Far fewer investigations have been reported on the association between circulating GDF-15 levels and non-fatal atherosclerotic disease end points. In the high-risk ACS and CHF populations, the associations with non-fatal MI have been inconsistent in contrast to the robust mortality signal (Table). In the FRISC-II study, which randomized patients with non-ST elevation MI into an invasive or conservative strategy, increasing levels of GDF-15 were associated with severity of coronary disease on angiogram. Almost a quarter of these patients had GDF-15 levels in the highest category (>1800 ng/L; n=493/2079), and almost half of these patients had three vessel or left main disease.(19) In this study, elevated GDF-15 levels were independently associated with the individual end point of recurrent MI (n=230; OR for 1 SD: 1.37 95%CI 1.06-1.76; p=0.015). However, in the AtheroGene study of patients with stable angina (n=1352) and acute coronary syndromes (n=877), GDF-15 > 1800 ng/L was associated with CHD mortality (~15% deaths, p<0.001) but not with non-fatal MI in either the stable angina (p=0.16) or ACS populations (p=0.28). Though the number of non-fatal MIs was low in this study, GDF-15 was strongly associated with CHD death in the ACS group with 49 events (p<0.001) but not with non-fatal MI with 52 events (p=0.28).(20) These findings suggest that circulating GDF-15 levels are a stronger risk marker for mortality than for non-fatal coronary events in high-risk populations. The only reported study assessing GDF-15 with non-fatal end points in a low-risk population comes from a nested case-control analysis within the Women's Health Study (median age 60), where GDF-15 levels above the 90th percentile were associated with a 2.7-fold increased risk of non-fatal MI and stroke.(21)

The relationship between GDF-15 levels and subclinical atherosclerosis has not been well studied. In the PIVUS study of Swedish community-dwelling seniors aged 70 (n=1016), increasing GDF-15 levels were associated with increased carotid intima media thickness in univariate analysis (rho=0.11; p<0.001) but lost significance when adjusted for risk factors (p=0.14).(22) However, increasing GDF-15 remained weakly but independently associated with carotid plaque burden after multivariate adjustment (p=0.03). In the Dallas Heart Study, composed of a younger population (median age 44; 50% African American) free of heart disease, increasing GDF-15 levels were independently associated with increased coronary calcium, a marker of coronary atherosclerosis and increased CHD risk (OR for GDF-15≥1800 ng/L: CAC>10: 2.1, 95% CI 1.2-3.7, p=0.01; CAC≥100: 2.6, 95%CI 1.4-4.9, p=0.002).(23) In this same study in low-risk individuals, GDF-15 ≥ 1800 ng/L was independently associated with a striking 3-fold increased adjusted risk in all-cause death (HR 3.5, 95%CI 2.1-5.9, p<0.0001) and a similar increase in cardiovascular death (HR 2.5, 95%CI 1.1-5.8, p=0.03). Intriguingly, in study populations free of disease, including the PIVUS and Dallas Heart studies mentioned above as well as the Rancho Bernado study of older healthy community dwellers (mean age 70),(24) GDF-15 levels were inversely correlated with total and LDL cholesterol, a finding that deserves further investigation if the signal for increased atherosclerotic risk holds in future studies.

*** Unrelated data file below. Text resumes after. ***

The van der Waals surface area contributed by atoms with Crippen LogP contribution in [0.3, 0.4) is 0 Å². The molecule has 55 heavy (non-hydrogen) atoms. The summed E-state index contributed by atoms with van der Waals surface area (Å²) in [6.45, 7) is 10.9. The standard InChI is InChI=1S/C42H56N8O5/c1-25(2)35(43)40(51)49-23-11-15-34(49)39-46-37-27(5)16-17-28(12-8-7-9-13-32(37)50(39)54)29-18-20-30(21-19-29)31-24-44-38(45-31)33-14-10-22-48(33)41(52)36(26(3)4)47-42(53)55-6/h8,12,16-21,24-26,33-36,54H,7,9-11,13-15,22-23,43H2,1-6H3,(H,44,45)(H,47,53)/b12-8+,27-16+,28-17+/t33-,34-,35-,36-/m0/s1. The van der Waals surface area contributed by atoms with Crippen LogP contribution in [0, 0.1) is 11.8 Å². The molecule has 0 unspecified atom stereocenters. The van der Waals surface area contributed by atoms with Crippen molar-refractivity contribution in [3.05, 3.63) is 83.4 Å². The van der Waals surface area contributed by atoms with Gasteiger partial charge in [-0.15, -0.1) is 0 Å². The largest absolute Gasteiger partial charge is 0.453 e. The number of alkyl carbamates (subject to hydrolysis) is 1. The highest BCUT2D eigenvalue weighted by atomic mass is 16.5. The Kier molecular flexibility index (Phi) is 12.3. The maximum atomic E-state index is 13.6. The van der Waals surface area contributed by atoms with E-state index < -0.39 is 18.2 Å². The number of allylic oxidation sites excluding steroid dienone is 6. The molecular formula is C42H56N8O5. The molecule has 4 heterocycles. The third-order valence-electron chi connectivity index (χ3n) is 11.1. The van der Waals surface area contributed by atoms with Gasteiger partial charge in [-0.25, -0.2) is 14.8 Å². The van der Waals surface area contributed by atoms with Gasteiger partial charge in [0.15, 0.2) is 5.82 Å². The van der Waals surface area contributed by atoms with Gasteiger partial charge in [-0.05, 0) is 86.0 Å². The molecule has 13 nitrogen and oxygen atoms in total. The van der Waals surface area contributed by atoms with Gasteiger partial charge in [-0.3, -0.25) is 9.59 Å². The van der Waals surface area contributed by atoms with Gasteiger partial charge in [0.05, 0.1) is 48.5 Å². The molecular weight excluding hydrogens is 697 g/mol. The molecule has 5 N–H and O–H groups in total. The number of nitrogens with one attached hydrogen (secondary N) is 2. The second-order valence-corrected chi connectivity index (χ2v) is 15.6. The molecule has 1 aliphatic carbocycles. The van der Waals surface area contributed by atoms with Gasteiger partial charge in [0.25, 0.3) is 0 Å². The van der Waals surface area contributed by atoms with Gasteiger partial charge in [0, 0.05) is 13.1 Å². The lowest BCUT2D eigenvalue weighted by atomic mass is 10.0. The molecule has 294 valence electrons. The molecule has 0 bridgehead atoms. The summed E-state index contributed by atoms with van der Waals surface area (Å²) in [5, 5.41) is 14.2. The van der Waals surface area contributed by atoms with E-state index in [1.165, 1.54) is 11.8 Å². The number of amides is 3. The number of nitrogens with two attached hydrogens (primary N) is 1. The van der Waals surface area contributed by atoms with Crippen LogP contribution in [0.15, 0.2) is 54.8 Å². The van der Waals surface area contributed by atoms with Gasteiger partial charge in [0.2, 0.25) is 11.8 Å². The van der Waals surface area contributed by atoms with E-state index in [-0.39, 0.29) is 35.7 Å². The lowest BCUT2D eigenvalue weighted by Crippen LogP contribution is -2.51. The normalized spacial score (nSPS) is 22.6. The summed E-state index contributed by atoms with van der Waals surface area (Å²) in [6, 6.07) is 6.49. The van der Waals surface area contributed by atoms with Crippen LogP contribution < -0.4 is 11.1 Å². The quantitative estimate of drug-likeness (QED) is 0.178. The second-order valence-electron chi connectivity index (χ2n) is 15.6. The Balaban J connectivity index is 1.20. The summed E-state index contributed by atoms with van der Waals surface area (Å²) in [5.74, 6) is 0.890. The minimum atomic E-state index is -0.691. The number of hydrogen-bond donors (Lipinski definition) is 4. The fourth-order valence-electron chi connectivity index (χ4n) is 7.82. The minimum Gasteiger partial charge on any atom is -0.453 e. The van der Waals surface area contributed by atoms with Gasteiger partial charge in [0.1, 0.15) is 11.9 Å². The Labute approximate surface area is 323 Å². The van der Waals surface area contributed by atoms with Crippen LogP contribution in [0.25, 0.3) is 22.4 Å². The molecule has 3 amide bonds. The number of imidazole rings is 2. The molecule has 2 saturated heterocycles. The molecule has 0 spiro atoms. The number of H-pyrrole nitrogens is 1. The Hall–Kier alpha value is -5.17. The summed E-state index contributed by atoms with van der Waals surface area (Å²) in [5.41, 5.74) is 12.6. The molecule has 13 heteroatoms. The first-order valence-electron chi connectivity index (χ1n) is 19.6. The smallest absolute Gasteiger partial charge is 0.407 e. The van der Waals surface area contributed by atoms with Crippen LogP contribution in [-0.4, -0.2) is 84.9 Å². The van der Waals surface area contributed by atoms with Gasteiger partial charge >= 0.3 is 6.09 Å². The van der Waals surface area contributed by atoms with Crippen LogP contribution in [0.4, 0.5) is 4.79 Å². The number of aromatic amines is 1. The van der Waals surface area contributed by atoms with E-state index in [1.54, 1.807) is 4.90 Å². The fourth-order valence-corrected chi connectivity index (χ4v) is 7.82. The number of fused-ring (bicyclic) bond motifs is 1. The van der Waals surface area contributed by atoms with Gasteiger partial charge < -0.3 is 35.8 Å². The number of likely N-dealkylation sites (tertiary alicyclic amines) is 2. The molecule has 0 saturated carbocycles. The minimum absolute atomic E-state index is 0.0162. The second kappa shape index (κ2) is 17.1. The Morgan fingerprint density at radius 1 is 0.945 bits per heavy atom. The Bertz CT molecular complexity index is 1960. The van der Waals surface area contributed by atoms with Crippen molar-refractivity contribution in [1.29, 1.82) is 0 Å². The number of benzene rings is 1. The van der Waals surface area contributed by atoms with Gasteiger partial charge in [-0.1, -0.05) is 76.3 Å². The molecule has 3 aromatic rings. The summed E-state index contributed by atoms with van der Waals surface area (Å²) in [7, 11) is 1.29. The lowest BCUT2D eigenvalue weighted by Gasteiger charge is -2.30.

Establishing associations between circulating levels of a marker and incident cardiovascular end points is the first and necessary step in determining its clinical utility in risk prediction. This has clearly been demonstrated with GDF-15 and both total and cardiovascular mortality but not with non-fatal coronary disease end points. The next step is to assess several metrics of biomarker performance in risk prediction as determined by discrimination (c-index), calibration (Hosmer-Lemeshow), and reclassification (Net Reclassification Index and Integrated Discrimination Index).(25) When these metrics have been applied to the performance of GDF-15 for predicting mortality, GDF-15 has consistently improved discrimination, calibration, and reclassification in patients presenting with chest pain(26) as well as in both middle-aged (Dallas Heart Study)(23) and elderly community-dwelling participants (Rancho Bernado Study)(22) from the general population. Similarly, addition of GDF-15 to the Global Registry of Acute Coronary Events (GRACE) score in 1122 patients with non-ST elevation MI resulted in improved discrimination, calibration, and reclassification for the combined end point of death or non-fatal MI.(27) In addition, GDF-15 appears to provide incremental information when added to risk prediction models for mortality that include traditional risk factors as well as troponin and natriuretic peptide markers, well-established markers of mortality across a spectrum of cardiovascular disease.